“Ana ‘oia i ka hopena” (= “effectiveness is the measure of truth”). Being eminently practical as most traditional peoples are, the founders of this philosophy were concerned with practical truth. Absolute truth carried to its logical extreme comes out translated as “Everything is,” because anything added to that makes it relative. Since this is hardly helpful at the human level, Huna practitioners measure truth by the question “Does it work?” If it does, then for all practical purposes at that moment it is true. The Huna practitioner therefore feels free to change mindsets and shift belief systems in order to achieve the best effects in a given situation. Is it true that one can speak with a stone and that it can answer back? Yes, if the answer is useful. Is it true that the sun rises in the east and sets in the west? Yes, if that helps us regulate our work and play. Cause and effect are not the same for the Huna practitioner as they are for the ordinary person in modern society. In this philosophy, beliefs shape experience, and experience shapes truth.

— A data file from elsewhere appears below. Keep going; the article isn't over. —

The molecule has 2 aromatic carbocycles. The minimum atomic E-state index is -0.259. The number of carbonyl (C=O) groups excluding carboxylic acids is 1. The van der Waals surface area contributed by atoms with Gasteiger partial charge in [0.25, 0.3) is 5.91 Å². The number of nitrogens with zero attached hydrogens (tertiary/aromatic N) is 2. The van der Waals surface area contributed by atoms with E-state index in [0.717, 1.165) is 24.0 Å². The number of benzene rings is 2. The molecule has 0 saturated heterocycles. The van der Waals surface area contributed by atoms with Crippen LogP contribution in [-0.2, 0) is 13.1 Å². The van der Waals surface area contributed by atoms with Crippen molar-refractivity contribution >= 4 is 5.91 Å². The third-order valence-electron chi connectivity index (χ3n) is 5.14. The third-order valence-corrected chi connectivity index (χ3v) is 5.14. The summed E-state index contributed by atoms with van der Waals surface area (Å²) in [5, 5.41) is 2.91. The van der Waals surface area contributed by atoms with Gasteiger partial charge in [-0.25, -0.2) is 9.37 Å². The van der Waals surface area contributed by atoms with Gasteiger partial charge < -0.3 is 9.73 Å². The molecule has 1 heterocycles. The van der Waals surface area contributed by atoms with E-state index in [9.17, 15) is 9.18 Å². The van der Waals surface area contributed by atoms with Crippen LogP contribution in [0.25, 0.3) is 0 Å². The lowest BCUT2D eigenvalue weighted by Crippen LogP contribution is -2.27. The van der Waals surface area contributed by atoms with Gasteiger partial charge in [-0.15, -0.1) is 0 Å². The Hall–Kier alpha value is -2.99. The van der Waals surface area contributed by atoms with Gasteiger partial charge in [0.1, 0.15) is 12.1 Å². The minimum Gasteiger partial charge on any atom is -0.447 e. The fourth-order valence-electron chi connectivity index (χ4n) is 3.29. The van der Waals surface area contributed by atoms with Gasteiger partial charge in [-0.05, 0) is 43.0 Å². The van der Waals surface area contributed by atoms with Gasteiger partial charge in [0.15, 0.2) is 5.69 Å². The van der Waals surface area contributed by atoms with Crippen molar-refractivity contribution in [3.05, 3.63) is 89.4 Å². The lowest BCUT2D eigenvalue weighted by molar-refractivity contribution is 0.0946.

In its application, Huna is above all a healing path, a way of loving power and powerful love adapted to whatever time-period it is being used in. Because the principles are always operating, the same basic processes are used for healing body, mind, and personal as well as social circumstances. In their way of thinking, the Huna practitioners of today are using modern means to carry out an ancient service to humanity based on even more ancient observations on the nature of life.

Serge King